The hunt for emerging coronavirus variants keeps Torin Hunter busy testing samples from sewer systems across Missouri.
As a part of The Sewershed Surveillance Project, Hunter has spent the last year and a half taking each test tube and carefully filtering the samples to contribute data on how SARS-CoV-2 can be present in our communities.
But Hunter started his journey in virology like many — a student trying to sift through all the different subjects and figuring out what fit him the best. He tried out clinical jobs and considered going into the health professions, but he began to miss the lab and research more than he thought.
“I missed the freedom and the creativity you get from research while still being able to do science and complete it all by yourself. It’s more fun and satisfying to me,” said Hunter, a senior research technician in the Marc Johnson lab at Bond LSC.
Virology, the study of viruses, stuck for Hunter.
“I like the blend of molecular virology and epidemiology here because it is fascinating to see the public health implications of what we are studying,” he said. “Even though our work has focused on coronavirus in the past few years, I would still want to be doing this type of work even if it were involving a different virus.”
As a senior research technician, Hunter enjoys projects where he can think through an experiment and work backward if problems arise. Using his analytical skills, he can determine if the experiment was meant to go in a certain way or if the issues can be boiled down to human errors made along the way.
“Starting an experiment and then getting real results from it that make sense is the most exciting part of my job,” Hunter said. “Knowing that I did it by myself and that I accomplished something I worked hard on is a great feeling.”
Originally from Orange County, California, Hunter moved to Missouri when he was 16 and knew he wanted to attend the University of Missouri not long after that. In high school, he began to take an interest in the inner workings of cells, which is where biochemistry comes into his life.
He went on to earn his bachelor’s degree in health science from Mizzou and his master’s degree in microbiology and cell science from the University of Florida. When Hunter took his first undergraduate class in biochemistry, he became hooked on the subject and its value in a research setting.
“Biochemistry is when everything clicked in the life sciences for me, and it made the most sense to me, but the subject is so broad that I still didn’t know exactly where to go from there.”
Hunter works daily with samples of human waste systems across the state. He extracts viral nucleic acids (such as DNA or RNA) out of the samples using polyethylene glycol or magnetic beads and sends them off to a collaborating lab. The lab then performs digital polymerase chain reaction (dPCR) to quantify, or measure, the viral load of SARS-CoV-2 in the wastewater samples. The process can be compared to a nasal swab coronavirus test, but instead of simply measuring the virus’ presence, the amount of virus in the sample is measured as well.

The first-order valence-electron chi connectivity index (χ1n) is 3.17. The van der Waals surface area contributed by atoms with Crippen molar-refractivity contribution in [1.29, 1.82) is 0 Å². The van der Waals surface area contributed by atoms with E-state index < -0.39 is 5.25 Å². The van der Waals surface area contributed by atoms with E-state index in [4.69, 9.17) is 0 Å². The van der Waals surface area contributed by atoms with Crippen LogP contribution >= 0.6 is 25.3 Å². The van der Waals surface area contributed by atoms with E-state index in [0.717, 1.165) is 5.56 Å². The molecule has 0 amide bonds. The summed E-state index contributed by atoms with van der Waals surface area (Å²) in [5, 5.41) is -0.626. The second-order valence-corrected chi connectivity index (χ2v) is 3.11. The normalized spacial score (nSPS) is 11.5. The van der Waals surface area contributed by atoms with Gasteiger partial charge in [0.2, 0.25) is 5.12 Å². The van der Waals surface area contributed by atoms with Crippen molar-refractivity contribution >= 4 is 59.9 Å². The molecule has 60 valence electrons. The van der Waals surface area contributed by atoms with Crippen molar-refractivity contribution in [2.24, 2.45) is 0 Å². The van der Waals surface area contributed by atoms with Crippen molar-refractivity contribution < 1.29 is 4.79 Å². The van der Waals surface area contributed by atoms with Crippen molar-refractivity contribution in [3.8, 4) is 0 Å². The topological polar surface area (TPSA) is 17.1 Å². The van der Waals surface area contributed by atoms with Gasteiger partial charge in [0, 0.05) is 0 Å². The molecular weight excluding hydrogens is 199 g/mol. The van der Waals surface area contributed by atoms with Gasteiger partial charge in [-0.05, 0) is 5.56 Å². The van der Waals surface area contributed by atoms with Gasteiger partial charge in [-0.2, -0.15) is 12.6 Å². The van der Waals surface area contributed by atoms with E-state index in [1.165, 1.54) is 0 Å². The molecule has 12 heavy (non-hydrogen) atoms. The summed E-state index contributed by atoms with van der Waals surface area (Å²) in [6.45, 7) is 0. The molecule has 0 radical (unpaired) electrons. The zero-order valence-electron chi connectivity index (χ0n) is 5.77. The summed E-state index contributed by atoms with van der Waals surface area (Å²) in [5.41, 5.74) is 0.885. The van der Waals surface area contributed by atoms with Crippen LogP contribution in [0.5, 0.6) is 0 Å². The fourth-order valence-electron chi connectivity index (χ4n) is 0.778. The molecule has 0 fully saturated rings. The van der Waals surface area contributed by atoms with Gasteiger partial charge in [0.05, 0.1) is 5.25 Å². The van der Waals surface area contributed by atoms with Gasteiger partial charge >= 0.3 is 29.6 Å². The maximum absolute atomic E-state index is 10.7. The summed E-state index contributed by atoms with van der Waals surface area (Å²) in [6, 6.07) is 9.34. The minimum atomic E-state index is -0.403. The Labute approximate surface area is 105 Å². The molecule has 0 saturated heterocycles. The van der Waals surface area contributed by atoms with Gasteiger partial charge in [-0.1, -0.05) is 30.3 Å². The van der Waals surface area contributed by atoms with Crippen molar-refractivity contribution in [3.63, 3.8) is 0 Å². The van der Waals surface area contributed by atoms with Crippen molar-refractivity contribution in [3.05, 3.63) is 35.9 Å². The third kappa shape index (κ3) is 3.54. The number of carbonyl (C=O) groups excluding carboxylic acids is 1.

The amount of each marker is graphed on a chart, and these charts are analyzed and monitored in collaboration with public health officials to compare trends across the state. Hunter finds it interesting to learn about how different viruses cause disease.
“If we can better understand why and how viruses cause harm to people, we can develop more therapeutic or preventative options like vaccines and help a lot of people in the long run,” Hunter said.
Hunter performs these steps often and finds that this type of work takes a certain amount of discipline. He meticulously combs over his notes and studies the details of his experiments and what might have gone wrong in the procedure.
“You go through every possible way that something could go wrong, but if those are still your results, you might just have to go further back in your process or go in a different direction entirely,” Hunter said. “That’s what makes this work so interesting, is that you’re always problem-solving.”
In his time away from the lab, Hunter enjoys playing video games, weightlifting, and cooking to turn his brain off after a day of experimentation.
“It’s important and healthy to have a work-life balance,” Hunter said. “I will often think of new dinner recipes to try and make as my own way of experimenting at home.”
After his research at Bond LSC, he plans to apply for Ph.D. programs this fall to continue his studies in virology. Specifically, he would like to learn more about immune responses to viral infections.
“Everybody has to work, and if you’re going to work hard at something, you might as well do the thing that you enjoy the most,” Hunter said.